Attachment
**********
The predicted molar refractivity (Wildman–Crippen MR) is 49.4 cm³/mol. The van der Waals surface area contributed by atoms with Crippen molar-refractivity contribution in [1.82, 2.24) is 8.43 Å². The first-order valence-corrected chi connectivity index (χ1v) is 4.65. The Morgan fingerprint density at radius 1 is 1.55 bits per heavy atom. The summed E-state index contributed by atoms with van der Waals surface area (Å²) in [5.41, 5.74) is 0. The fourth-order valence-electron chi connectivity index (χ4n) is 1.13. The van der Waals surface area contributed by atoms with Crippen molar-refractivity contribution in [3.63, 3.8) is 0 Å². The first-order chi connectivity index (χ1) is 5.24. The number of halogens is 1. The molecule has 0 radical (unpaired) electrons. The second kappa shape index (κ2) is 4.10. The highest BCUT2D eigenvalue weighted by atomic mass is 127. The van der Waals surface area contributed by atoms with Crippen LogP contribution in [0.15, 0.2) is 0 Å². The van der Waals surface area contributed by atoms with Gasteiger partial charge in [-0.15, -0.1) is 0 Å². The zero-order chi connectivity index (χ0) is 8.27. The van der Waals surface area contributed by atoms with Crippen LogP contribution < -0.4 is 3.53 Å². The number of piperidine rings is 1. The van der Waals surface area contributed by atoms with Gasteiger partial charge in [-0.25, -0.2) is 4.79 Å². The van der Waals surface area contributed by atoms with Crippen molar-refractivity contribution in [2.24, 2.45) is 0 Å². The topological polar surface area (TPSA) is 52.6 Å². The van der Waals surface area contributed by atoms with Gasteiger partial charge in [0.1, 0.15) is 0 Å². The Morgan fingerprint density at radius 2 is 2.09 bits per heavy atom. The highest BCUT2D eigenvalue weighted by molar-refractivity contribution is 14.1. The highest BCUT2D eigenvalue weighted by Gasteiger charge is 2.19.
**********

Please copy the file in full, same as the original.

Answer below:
The predicted molar refractivity (Wildman–Crippen MR) is 49.4 cm³/mol. The van der Waals surface area contributed by atoms with Crippen molar-refractivity contribution in [1.82, 2.24) is 8.43 Å². The first-order valence-corrected chi connectivity index (χ1v) is 4.65. The Morgan fingerprint density at radius 1 is 1.55 bits per heavy atom. The summed E-state index contributed by atoms with van der Waals surface area (Å²) in [5.41, 5.74) is 0. The fourth-order valence-electron chi connectivity index (χ4n) is 1.13. The van der Waals surface area contributed by atoms with Crippen molar-refractivity contribution in [3.63, 3.8) is 0 Å². The first-order chi connectivity index (χ1) is 5.24. The number of halogens is 1. The molecule has 0 radical (unpaired) electrons. The second kappa shape index (κ2) is 4.10. The highest BCUT2D eigenvalue weighted by atomic mass is 127. The van der Waals surface area contributed by atoms with Crippen LogP contribution in [0.15, 0.2) is 0 Å². The van der Waals surface area contributed by atoms with Gasteiger partial charge in [-0.15, -0.1) is 0 Å². The zero-order chi connectivity index (χ0) is 8.27. The van der Waals surface area contributed by atoms with Crippen LogP contribution < -0.4 is 3.53 Å². The number of piperidine rings is 1. The van der Waals surface area contributed by atoms with Gasteiger partial charge in [-0.25, -0.2) is 4.79 Å². The van der Waals surface area contributed by atoms with Crippen molar-refractivity contribution in [2.24, 2.45) is 0 Å². The topological polar surface area (TPSA) is 52.6 Å². The van der Waals surface area contributed by atoms with Gasteiger partial charge in [0.1, 0.15) is 0 Å². The Morgan fingerprint density at radius 2 is 2.09 bits per heavy atom. The highest BCUT2D eigenvalue weighted by molar-refractivity contribution is 14.1. The highest BCUT2D eigenvalue weighted by Gasteiger charge is 2.19.